by Mike ‘Mish’ Shedlock
The number of startup businesses continues to slide. In 1977, the share of US firms that were less than a year old was at 16%. In 2014, the latest data, the percentage was 8%.
The Wall Street Journal says Sputtering Startups Weigh on U.S. Economic Growth.
Is that the case?
The U.S. economy is inching along, productivity is flagging and millions of Americans appear locked out of the labor market.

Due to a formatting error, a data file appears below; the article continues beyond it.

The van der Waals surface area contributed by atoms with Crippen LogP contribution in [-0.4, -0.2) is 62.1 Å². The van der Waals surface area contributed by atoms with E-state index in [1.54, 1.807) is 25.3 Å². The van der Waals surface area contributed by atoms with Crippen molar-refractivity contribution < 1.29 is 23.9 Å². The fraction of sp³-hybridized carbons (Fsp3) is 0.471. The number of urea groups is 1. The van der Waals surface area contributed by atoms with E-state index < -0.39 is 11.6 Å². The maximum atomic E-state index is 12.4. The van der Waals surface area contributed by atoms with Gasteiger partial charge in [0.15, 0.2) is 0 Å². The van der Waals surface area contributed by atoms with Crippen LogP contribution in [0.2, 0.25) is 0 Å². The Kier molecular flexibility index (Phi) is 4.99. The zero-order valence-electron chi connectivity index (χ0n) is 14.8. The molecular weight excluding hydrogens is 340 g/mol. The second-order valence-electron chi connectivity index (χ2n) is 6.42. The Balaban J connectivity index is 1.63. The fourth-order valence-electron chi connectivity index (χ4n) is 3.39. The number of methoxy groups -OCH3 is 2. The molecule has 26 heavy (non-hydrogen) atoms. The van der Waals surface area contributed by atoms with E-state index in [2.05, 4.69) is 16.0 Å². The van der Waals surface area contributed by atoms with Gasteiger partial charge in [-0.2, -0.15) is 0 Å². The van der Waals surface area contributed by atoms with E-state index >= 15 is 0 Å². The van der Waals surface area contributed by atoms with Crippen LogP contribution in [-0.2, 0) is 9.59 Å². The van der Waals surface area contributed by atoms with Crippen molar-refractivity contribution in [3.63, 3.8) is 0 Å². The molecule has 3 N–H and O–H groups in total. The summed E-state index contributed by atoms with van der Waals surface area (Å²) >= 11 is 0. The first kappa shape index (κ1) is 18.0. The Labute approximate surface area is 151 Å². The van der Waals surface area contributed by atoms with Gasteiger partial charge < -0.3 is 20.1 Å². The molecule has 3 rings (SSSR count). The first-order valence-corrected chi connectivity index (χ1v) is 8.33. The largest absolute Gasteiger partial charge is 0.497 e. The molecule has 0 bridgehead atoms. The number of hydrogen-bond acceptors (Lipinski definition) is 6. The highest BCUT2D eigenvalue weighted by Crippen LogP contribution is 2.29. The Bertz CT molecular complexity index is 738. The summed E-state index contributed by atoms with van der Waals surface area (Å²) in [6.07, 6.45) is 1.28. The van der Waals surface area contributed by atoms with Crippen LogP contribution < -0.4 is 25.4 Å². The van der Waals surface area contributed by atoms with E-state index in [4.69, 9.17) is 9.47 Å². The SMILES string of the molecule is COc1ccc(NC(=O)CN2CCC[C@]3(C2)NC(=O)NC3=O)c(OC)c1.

One key factor intertwined with this loss of dynamism: The U.S. is creating startup businesses at historically low rates.
The American economy has long relied on fast-growing young companies to fuel job growth and spread the latest innovations. As recently as the 1980s and 1990s, a small number of young firms disproportionately contributed to U.S. employment growth, helping allocate workers and resources to burgeoning segments of the economy.